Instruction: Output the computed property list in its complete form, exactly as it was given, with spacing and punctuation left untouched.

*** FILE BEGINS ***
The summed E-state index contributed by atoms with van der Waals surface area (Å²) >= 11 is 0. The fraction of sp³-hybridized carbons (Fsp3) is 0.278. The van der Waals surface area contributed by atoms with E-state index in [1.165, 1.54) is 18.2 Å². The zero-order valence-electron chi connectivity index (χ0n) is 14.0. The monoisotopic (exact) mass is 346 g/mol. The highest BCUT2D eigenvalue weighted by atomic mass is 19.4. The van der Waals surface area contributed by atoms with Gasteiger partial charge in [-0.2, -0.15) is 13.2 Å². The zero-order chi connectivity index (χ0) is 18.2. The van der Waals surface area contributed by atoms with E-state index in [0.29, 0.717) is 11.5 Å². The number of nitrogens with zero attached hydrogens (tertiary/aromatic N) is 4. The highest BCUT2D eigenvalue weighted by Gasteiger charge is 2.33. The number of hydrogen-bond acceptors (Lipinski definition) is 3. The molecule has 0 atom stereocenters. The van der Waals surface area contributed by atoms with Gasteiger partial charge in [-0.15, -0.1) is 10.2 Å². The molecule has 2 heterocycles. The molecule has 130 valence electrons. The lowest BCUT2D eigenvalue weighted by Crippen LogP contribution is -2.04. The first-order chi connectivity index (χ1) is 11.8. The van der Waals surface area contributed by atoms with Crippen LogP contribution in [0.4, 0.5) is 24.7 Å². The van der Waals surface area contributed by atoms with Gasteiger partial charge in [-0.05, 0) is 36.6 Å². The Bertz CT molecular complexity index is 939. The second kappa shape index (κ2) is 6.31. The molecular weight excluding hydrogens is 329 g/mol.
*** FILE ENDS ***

The summed E-state index contributed by atoms with van der Waals surface area (Å²) >= 11 is 0. The fraction of sp³-hybridized carbons (Fsp3) is 0.278. The van der Waals surface area contributed by atoms with E-state index in [1.165, 1.54) is 18.2 Å². The zero-order valence-electron chi connectivity index (χ0n) is 14.0. The monoisotopic (exact) mass is 346 g/mol. The highest BCUT2D eigenvalue weighted by atomic mass is 19.4. The van der Waals surface area contributed by atoms with Gasteiger partial charge in [-0.2, -0.15) is 13.2 Å². The zero-order chi connectivity index (χ0) is 18.2. The van der Waals surface area contributed by atoms with E-state index in [0.29, 0.717) is 11.5 Å². The number of nitrogens with zero attached hydrogens (tertiary/aromatic N) is 4. The highest BCUT2D eigenvalue weighted by Gasteiger charge is 2.33. The number of hydrogen-bond acceptors (Lipinski definition) is 3. The molecule has 0 atom stereocenters. The van der Waals surface area contributed by atoms with Gasteiger partial charge in [-0.15, -0.1) is 10.2 Å². The molecule has 2 heterocycles. The molecule has 130 valence electrons. The lowest BCUT2D eigenvalue weighted by Crippen LogP contribution is -2.04. The first-order chi connectivity index (χ1) is 11.8. The van der Waals surface area contributed by atoms with Crippen LogP contribution in [0.4, 0.5) is 24.7 Å². The van der Waals surface area contributed by atoms with Gasteiger partial charge in [-0.05, 0) is 36.6 Å². The Bertz CT molecular complexity index is 939. The second kappa shape index (κ2) is 6.31. The molecular weight excluding hydrogens is 329 g/mol.